ICC trial of Congo's 'Terminator' set to start

2015-06-16 21:29
Rwandan-born warlord Bosco Ntaganda at appears at the ICC charged with war crimes and crimes against humanity in a hearing at The Hague, Netherlands. (Toussaint Kluiters, AFP)

Rwandan-born warlord Bosco Ntaganda at appears at the ICC charged with war crimes and crimes against humanity in a hearing at The Hague, Netherlands. (Toussaint Kluiters, AFP)

Multimedia   ·   User Galleries   ·   News in Pictures Send us your pictures  ·  Send us your stories

The Hague - The war crimes trial of Democratic Republic of Congo (DRC) former warlord Bosco Ntaganda, nicknamed "The Terminator", will open on July 7 in The Hague, the International Criminal Court (ICC) said on Tuesday.

Opening statements would be held on July 7 and 8, with a possibility of extension, the ICC said.

Ntaganda, the feared ex-general with a penchant for cowboy hats, pencil moustaches and fine dining, faces 18 counts of war crimes and crimes against humanity.

The charges centre around the violence in the northern Ituri region of the DRC in 2002 and 2003 - when Ntaganda was leader of the Patriotic Forces for the Liberation of Congo.

The former warlord is accused of atrocities such as raping child and women soldiers and keeping them as sex slaves.

Ntaganda was also the founder of the M23 rebel group, which was defeated by UN-backed government troops in November of 2013 in the mineral-rich Kivu region of the DRC.

Fighting in the country, exacerbated by the mineral wealth in the region, has killed more than 60 000 people since 1999.

Ntaganda is the first suspect to voluntarily surrender to the ICC. In March 2013, he walked into the US embassy in Rwanda and asked to be sent to The Hague.

A panel of ICC judges had recommended in March that the trial's opening statements be held in the city of Bunia in the DRC's northeast, in order to bring proceedings closer to the victims.

But the court said on Monday that "concerns over witnesses and victims' safety and well-being, as well as the security of the local communities involved", had been an important factor in deciding to hold the opening proceedings in The Hague instead.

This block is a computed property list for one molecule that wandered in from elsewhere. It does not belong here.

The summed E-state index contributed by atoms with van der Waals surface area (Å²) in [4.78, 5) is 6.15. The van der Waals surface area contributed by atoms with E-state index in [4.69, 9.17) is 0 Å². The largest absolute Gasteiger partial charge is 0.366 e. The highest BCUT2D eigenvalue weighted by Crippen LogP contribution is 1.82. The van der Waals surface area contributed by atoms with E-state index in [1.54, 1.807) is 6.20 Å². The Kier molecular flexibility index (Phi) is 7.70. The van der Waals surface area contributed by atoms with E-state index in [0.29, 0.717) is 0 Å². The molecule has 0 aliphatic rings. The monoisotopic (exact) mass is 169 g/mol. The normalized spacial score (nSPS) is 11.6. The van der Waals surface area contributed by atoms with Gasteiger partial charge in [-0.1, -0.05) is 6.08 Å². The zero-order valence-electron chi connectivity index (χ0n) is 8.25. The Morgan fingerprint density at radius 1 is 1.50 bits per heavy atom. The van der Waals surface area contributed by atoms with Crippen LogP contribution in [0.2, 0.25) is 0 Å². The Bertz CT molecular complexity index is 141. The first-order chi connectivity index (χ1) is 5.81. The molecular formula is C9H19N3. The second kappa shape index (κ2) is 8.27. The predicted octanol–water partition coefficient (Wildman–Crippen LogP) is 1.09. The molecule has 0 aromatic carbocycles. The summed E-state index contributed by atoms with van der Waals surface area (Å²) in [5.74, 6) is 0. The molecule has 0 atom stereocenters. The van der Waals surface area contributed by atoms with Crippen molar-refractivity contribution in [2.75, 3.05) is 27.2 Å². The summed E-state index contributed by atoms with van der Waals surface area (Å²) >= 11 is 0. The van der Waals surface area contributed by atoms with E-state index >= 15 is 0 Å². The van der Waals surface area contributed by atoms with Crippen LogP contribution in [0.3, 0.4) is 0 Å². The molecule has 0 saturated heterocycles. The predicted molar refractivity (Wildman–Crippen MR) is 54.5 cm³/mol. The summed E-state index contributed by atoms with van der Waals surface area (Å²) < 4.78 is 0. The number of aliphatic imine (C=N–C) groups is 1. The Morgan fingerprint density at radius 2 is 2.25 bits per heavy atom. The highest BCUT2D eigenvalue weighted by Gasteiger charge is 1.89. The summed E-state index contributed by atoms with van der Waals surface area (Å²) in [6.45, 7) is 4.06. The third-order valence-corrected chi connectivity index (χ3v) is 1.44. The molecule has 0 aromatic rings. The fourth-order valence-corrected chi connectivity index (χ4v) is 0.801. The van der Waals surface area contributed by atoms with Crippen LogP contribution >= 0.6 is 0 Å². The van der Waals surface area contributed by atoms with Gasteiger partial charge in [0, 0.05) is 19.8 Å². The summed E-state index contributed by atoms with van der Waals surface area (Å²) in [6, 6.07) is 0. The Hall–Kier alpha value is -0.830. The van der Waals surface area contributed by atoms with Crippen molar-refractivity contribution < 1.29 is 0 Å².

Read more on:    international criminal court  |  bosco ntaganda  |  drc  |  central africa  |  human rights

Join the conversation!

24.com encourages commentary submitted via MyNews24. Contributions of 200 words or more will be considered for publication.

We reserve editorial discretion to decide what will be published.
Read our comments policy for guidelines on contributions.

24.com publishes all comments posted on articles provided that they adhere to our Comments Policy. Should you wish to report a comment for editorial review, please do so by clicking the 'Report Comment' button to the right of each comment.

Comment on this story
Comments have been closed for this article.

Inside News24

Traffic Alerts
There are new stories on the homepage. Click here to see them.


Create Profile

Creating your profile will enable you to submit photos and stories to get published on News24.

Please provide a username for your profile page:

This username must be unique, cannot be edited and will be used in the URL to your profile page across the entire 24.com network.


Location Settings

News24 allows you to edit the display of certain components based on a location. If you wish to personalise the page based on your preferences, please select a location for each component and click "Submit" in order for the changes to take affect.

Facebook Sign-In

Hi News addict,

Join the News24 Community to be involved in breaking the news.

Log in with Facebook to comment and personalise news, weather and listings.